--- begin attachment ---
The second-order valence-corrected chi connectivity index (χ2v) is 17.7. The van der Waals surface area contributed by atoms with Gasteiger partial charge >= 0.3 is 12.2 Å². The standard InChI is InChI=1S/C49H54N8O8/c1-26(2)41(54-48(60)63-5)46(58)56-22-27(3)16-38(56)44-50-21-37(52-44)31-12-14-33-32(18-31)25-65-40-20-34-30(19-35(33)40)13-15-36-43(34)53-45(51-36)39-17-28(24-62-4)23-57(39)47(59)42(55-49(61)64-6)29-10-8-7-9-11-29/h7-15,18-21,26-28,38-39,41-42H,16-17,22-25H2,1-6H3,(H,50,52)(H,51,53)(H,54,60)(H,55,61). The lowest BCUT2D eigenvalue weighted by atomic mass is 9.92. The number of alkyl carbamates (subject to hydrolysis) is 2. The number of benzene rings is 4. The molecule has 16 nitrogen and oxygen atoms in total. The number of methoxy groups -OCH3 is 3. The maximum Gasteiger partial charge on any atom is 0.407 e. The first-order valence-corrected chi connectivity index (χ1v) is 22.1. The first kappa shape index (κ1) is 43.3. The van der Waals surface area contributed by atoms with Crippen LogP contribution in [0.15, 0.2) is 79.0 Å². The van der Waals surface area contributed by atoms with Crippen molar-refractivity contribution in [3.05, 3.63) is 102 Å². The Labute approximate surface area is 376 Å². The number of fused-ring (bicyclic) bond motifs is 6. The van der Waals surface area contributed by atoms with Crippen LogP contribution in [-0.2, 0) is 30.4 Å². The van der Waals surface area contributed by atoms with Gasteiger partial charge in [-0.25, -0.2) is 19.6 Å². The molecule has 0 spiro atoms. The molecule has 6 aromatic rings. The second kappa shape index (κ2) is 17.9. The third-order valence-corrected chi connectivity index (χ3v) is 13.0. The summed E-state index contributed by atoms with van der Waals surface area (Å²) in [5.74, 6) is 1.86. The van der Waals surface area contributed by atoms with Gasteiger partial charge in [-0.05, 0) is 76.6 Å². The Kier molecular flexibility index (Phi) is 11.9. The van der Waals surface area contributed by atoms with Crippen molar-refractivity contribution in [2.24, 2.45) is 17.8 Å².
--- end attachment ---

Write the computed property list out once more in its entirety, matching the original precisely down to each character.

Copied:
The second-order valence-corrected chi connectivity index (χ2v) is 17.7. The van der Waals surface area contributed by atoms with Gasteiger partial charge >= 0.3 is 12.2 Å². The standard InChI is InChI=1S/C49H54N8O8/c1-26(2)41(54-48(60)63-5)46(58)56-22-27(3)16-38(56)44-50-21-37(52-44)31-12-14-33-32(18-31)25-65-40-20-34-30(19-35(33)40)13-15-36-43(34)53-45(51-36)39-17-28(24-62-4)23-57(39)47(59)42(55-49(61)64-6)29-10-8-7-9-11-29/h7-15,18-21,26-28,38-39,41-42H,16-17,22-25H2,1-6H3,(H,50,52)(H,51,53)(H,54,60)(H,55,61). The lowest BCUT2D eigenvalue weighted by atomic mass is 9.92. The number of alkyl carbamates (subject to hydrolysis) is 2. The number of benzene rings is 4. The molecule has 16 nitrogen and oxygen atoms in total. The number of methoxy groups -OCH3 is 3. The maximum Gasteiger partial charge on any atom is 0.407 e. The first-order valence-corrected chi connectivity index (χ1v) is 22.1. The first kappa shape index (κ1) is 43.3. The van der Waals surface area contributed by atoms with Crippen LogP contribution in [0.15, 0.2) is 79.0 Å². The van der Waals surface area contributed by atoms with Crippen molar-refractivity contribution in [3.05, 3.63) is 102 Å². The Labute approximate surface area is 376 Å². The number of fused-ring (bicyclic) bond motifs is 6. The van der Waals surface area contributed by atoms with Crippen LogP contribution in [-0.2, 0) is 30.4 Å². The van der Waals surface area contributed by atoms with Gasteiger partial charge in [-0.25, -0.2) is 19.6 Å². The molecule has 0 spiro atoms. The molecule has 6 aromatic rings. The second kappa shape index (κ2) is 17.9. The third-order valence-corrected chi connectivity index (χ3v) is 13.0. The summed E-state index contributed by atoms with van der Waals surface area (Å²) in [5.74, 6) is 1.86. The van der Waals surface area contributed by atoms with Gasteiger partial charge in [-0.05, 0) is 76.6 Å². The Kier molecular flexibility index (Phi) is 11.9. The van der Waals surface area contributed by atoms with Crippen molar-refractivity contribution in [2.24, 2.45) is 17.8 Å².